Communications Officer, Stephanie Layton, explores the progress of some of the exciting research Dr Darren Hargrave is currently working on.
The woman sat opposite me carefully hands me a photo of her little boy grinning on the beach, taken during their family holiday to Devon.
She describes the sound of his laughter as he chases seagulls across the sand, the chocolate ice cream proudly worn around his mouth and the sheer joy on his face as he goes crabbing with his big brother for the first time.
Then she tells me how just days later, he died from a brain tumour, aged 23 months.
She describes how it felt to put her baby in his pyjamas in hospital, read him one last bedtime story and place his tiny arms around her as she sang Twinkle Twinkle Little Star to him until he fell asleep.
The injustice and heartbreak of her story is brutal and incredibly cruel.
And yet, sadly, it is not uncommon.
Brain tumours are the biggest cancer killer of children and adults under 40 in the UK, and while survival has doubled across all cancers, this is not the case from brain tumours. In fact some children are being put on the same drugs people were offered 40 years ago.
It is astonishing, saddening and frankly enraging.
It is why The Brain Tumour Charity invests in the pioneering projects, prestigious scientists and the world-class scientific and clinical research that we do.
It's not that we simply want to achieve better outcomes for these families – we need to, and quickly.
No parent or family should have to go through what that mum did, and every day we aspire to achieve a world where they won't, which is why, when I am given the opportunity to discuss some of our research and the progress we are making in this field with esteemed expert, Dr Darren Hargrave, I am both eager and thrilled.
To say this is a privilege is an understatement. Dr Darren Hargrave is a consultant paediatric neuro-oncologist at Great Ormond Street Hospital and the Chief Investigator of several completed, on-going and planned clinical trials in paediatric cancer. He is involved with some of the most pioneering and patient-focused research in the world, including projects such as INSTINCT, BIOMEDE and LOGGIC, and has dedicated his life to improving quality of life, care and survival rates amongst children with brain tumours.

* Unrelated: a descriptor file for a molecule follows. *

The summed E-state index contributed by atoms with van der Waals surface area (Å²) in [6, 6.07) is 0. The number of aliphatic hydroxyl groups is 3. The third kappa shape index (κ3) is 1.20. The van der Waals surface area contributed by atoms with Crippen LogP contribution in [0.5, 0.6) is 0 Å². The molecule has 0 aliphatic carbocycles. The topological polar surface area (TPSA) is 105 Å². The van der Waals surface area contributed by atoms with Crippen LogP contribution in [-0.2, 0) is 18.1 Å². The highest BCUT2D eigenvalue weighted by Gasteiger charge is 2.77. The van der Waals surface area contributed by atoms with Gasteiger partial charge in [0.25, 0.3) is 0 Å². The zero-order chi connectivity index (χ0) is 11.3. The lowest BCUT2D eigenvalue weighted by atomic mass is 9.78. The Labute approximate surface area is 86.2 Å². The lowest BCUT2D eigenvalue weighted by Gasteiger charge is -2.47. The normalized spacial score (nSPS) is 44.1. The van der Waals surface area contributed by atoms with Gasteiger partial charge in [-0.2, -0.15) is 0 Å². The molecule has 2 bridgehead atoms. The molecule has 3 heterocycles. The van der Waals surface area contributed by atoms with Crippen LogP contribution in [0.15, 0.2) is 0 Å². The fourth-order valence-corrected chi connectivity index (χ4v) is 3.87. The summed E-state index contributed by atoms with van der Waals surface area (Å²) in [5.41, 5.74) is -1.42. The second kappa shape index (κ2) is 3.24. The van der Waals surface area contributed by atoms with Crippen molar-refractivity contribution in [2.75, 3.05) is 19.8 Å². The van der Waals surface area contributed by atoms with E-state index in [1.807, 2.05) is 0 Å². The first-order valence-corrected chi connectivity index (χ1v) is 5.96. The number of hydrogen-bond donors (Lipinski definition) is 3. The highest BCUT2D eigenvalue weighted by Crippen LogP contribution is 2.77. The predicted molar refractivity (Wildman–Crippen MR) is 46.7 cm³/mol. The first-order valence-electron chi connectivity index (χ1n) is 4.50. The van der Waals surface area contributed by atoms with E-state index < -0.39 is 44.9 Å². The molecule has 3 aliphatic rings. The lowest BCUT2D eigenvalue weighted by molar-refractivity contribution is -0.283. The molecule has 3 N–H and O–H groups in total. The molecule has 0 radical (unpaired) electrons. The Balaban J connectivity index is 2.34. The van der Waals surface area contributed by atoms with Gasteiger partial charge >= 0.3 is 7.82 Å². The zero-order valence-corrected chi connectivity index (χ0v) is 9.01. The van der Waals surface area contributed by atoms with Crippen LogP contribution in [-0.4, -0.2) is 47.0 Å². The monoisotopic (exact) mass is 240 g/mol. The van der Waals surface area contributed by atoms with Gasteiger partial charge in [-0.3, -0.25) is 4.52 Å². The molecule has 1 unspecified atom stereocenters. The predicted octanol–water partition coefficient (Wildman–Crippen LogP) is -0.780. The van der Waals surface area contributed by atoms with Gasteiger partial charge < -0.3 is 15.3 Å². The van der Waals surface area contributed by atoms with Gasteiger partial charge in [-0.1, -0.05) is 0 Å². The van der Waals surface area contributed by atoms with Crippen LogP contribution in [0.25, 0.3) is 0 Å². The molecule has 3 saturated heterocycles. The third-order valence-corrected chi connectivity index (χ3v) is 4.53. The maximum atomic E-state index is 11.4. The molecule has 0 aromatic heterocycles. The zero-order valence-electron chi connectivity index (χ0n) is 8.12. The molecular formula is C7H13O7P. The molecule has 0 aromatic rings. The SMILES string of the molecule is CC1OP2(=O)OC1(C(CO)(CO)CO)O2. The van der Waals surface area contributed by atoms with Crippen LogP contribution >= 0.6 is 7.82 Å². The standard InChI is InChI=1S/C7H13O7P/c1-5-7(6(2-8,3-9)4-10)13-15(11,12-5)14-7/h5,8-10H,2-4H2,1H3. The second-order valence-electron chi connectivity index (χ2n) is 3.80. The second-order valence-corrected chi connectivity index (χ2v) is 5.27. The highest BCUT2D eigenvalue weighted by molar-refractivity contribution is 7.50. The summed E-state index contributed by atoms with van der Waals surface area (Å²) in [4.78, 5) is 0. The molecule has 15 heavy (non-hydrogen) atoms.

Hard-working and exceptionally committed, how he finds even a few minutes to spare in his day astonishes me.
Darren explains what motivates him to work all the hours that he does and as hard as he does.
He says: “Children with brain tumours do not have the outcomes that children with other types of cancer have and they desperately need better and kinder treatments. I want my research to improve survival rates for these children but also I want it to improve their quality of life. Irrespective of how tough things are for these children, they bravely just get on with life and I really want to reduce their burden. That's why being involved in some of the most cutting-edge research programmes and trials is so important to me."
He explains that it will test three drugs in children with DIPG over a five-year period and is particularly innovative because it has been specifically designed to be adaptive, which means that if one drug is not working it can be dropped in favour of new emerging drugs.
He says: “The current standard of treatment for DIPG is not acceptable, which is why this research is so vital. Up until now there have been no significant advances in the treatment of DIPG and I am determined to see the survival rates increase." And, thanks to Darren and the team's dedication, they are already making excellent progress.
Darren says: “Since the trial opened earlier this year, we have already opened six centres and recruited 10 patients which is a phenomenal output in a short time.